posted on Mar, 28 2012 @ 06:42 AM
As all of the UK members will be aware, 90% of the fuel tanker drivers may be about to go on strike causing mass disruption across the country. There
is a lot of talk on the news about contingencies and the 'rights and wrongs' of both sides of the dispute, but I have noticed that there are several
'elephants in the room' that no one is mentioning, yet they seem clear as day to me.
1. The tanker drivers have a dispute about pay and conditions. They won't get much sympathy from the public on this as they are already well paid and
unemployment is very high. BUT fuel prices, and in particular the obscene level of tax here in the UK, are a very sore issue for most people. If
haulage companies, farmers and even regular motorists get their act together and use this opportunity to make the protests about much wider fuel
issues, like what happened in 2000, then this could snowball.
2. If what I suggested in point 1 happens then it has the potential to be much bigger than the protests in 2000 for several reasons; the price of fuel
is about twice what it was in 2000, unemployment is higher and the economy much weaker, tax is higher in general, there is much more anger towards the
government in general (whether justified or not is irrelevant), and the big one is that in 2000 many people still did not have mobile phones, and
there certainly wasn't anything like BlackBerry Messenger, WhatsApp, Facebook, Twitter etc. Panic, rumours and coordinated plans can spread much
3. As shown in the major, nation-wide riots of last year, there is an anger and resentment bubbling just below the surface across the UK, especially
with the young. Much of this anger is aimed at the older generations (again, whether it is justified or not is irrelevant), and I have thought since
the riots happened that if there is any window of obvious opportunity that presents itself then the violence and disorder can quickly spread again.
Everyone saw how inept the police were at dealing with the disorder - they only regained control of London with police from 27 different forces! If
police are busy guarding fuel supplies and trying to keep essential services running in a fuel strike then they will be quite obviously powerless to
even attempt to stop a repeat of the 2011 riots. In my opinion the 2011 riots nearly reached critical mass - if they had gone on a few days more they
would have been unstoppable. If fuel supplies are cut then supermarkets will run out of food etc, then we will see, out of desperation, a lot more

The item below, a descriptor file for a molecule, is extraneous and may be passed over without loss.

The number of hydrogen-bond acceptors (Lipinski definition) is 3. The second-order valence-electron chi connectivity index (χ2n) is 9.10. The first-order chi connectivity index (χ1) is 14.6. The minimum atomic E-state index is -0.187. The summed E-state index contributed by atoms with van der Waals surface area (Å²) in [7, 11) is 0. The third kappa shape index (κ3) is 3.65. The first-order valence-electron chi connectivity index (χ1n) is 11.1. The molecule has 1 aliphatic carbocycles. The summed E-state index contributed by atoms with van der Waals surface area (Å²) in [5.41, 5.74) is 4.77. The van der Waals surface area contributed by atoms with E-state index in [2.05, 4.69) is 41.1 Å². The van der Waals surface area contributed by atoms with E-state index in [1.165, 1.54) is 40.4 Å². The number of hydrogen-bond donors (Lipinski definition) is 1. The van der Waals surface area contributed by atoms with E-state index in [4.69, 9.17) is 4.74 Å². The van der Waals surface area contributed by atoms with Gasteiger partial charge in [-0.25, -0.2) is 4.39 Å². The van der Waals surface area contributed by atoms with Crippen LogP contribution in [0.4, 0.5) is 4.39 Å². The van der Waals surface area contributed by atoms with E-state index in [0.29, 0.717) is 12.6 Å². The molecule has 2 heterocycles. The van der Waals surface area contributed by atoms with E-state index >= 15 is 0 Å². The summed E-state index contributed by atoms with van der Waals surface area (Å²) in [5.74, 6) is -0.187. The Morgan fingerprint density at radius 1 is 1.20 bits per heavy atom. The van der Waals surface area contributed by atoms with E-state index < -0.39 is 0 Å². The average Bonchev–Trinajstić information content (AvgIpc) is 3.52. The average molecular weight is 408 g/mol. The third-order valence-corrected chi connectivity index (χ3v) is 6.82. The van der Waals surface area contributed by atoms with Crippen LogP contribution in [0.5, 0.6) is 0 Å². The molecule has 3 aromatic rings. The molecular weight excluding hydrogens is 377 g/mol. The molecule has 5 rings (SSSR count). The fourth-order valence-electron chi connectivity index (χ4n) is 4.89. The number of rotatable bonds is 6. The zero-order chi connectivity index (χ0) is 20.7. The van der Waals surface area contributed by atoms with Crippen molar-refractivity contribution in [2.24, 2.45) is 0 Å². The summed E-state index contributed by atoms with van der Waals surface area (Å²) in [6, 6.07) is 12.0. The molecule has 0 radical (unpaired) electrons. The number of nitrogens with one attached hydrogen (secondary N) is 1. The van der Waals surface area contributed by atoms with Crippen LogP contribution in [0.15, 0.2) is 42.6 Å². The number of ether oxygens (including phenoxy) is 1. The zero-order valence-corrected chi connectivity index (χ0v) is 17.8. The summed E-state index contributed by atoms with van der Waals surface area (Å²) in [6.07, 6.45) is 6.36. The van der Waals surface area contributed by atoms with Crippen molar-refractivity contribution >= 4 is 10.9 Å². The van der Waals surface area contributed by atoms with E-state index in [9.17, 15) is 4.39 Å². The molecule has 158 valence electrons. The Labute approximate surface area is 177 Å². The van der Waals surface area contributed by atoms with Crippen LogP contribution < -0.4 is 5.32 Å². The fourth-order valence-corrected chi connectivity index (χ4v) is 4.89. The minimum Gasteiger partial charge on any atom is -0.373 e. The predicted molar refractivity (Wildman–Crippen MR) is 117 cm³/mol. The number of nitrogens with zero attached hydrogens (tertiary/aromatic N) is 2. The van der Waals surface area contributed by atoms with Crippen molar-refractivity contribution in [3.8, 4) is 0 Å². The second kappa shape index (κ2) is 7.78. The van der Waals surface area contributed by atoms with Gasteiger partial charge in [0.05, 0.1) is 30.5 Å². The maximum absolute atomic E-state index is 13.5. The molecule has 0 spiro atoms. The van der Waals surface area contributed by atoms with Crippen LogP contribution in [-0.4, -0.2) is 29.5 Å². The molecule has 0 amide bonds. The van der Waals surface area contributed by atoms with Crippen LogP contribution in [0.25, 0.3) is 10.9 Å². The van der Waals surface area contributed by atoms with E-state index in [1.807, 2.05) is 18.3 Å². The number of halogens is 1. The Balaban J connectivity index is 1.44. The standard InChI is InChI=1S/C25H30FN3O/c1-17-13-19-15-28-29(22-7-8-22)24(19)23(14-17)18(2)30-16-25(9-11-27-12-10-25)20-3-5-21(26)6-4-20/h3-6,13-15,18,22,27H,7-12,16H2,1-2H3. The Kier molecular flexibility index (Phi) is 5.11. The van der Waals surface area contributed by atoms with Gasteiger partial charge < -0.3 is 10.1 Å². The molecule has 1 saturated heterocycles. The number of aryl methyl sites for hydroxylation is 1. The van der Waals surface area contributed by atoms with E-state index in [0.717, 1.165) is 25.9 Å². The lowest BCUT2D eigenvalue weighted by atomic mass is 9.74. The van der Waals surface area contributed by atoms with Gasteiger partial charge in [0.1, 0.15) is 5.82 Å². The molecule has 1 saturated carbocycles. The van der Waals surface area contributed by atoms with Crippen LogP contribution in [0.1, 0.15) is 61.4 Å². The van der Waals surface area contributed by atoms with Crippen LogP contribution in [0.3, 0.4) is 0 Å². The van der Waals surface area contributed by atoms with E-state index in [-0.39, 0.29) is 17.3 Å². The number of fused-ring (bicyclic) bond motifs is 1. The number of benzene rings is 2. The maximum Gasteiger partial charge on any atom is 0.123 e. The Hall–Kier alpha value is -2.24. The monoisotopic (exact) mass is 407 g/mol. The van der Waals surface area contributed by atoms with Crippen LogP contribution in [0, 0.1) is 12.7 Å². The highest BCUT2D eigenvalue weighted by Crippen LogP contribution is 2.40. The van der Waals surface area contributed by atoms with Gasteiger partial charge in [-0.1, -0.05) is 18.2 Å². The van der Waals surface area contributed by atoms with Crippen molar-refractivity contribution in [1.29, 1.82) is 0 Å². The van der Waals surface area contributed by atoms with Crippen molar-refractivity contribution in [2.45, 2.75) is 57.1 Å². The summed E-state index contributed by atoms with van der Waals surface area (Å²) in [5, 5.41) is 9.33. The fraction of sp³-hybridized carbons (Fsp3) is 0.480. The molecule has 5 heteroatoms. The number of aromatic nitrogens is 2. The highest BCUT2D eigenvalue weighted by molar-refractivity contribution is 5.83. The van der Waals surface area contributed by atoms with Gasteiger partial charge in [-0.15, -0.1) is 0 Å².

people (and people of a different social class) looting, this will then give a further green light for the type of rioters seen in 2011 - it will act
as a catalyst and become much worse.
4. The government keep saying they will use military tanker drivers to fill in for the strikers, but if you work it out then the military drivers,
even at a stretch will only be able to deliver 15-20% of the supplies needed - and that is assuming there is no wider protest and no general civil
disorder. Either way it won't be anywhere near enough so panic will ensue - this in itself again creates a tempting situation for the simmering
5. My own girlfriend is a carer. She is one of many thousands who look after old and disabled people in their homes daily - she couldn't do it
without a car (they only have 5 minutes between each call to get to the next place, which are often miles away). I'm pretty sure that she won't be
classed as 'essential services' but in effect she is. How are the government planning to address this? Simple - they aren't. The results of this
kind of thing will be obvious - Britain has an ageing population, in my street alone several homes rely on multiple daily visits from carers. The lack
of plans for this will create a sense of anarchy and powerlessness of the government - again a catalyst for social disorder.
In conclusion I would say that the UK today, like so many other developed nations, is a tinder box. We saw it plainly here last year - it was actually
scary. Anyone who denies this is living with their heads in the sand. Now, given this situation, plus the fragility of our economy and infrastructure,
and the totally obvious inability of our law enforcement to deal with civil disorder of any decent scale, and the conclusions are frightening. ANY
even that can disrupt the fragile veneer of normality has the potential to throw us into a state of anarchy. Furthermore I would add that when a state
of anarchy is reached, as was so nearly last year, then getting order back will be near enough impossible. There are so many people who are completely
disenfranchised for a multitude of reasons, and so many people who are failing to understand it and who flaunt their wealth in their faces. It is just
going to take a leader, or a number of leaders to emerge in those disenfranchised groups, leaders who realise that the time to strike is now... and
there will be no stopping it all unravelling.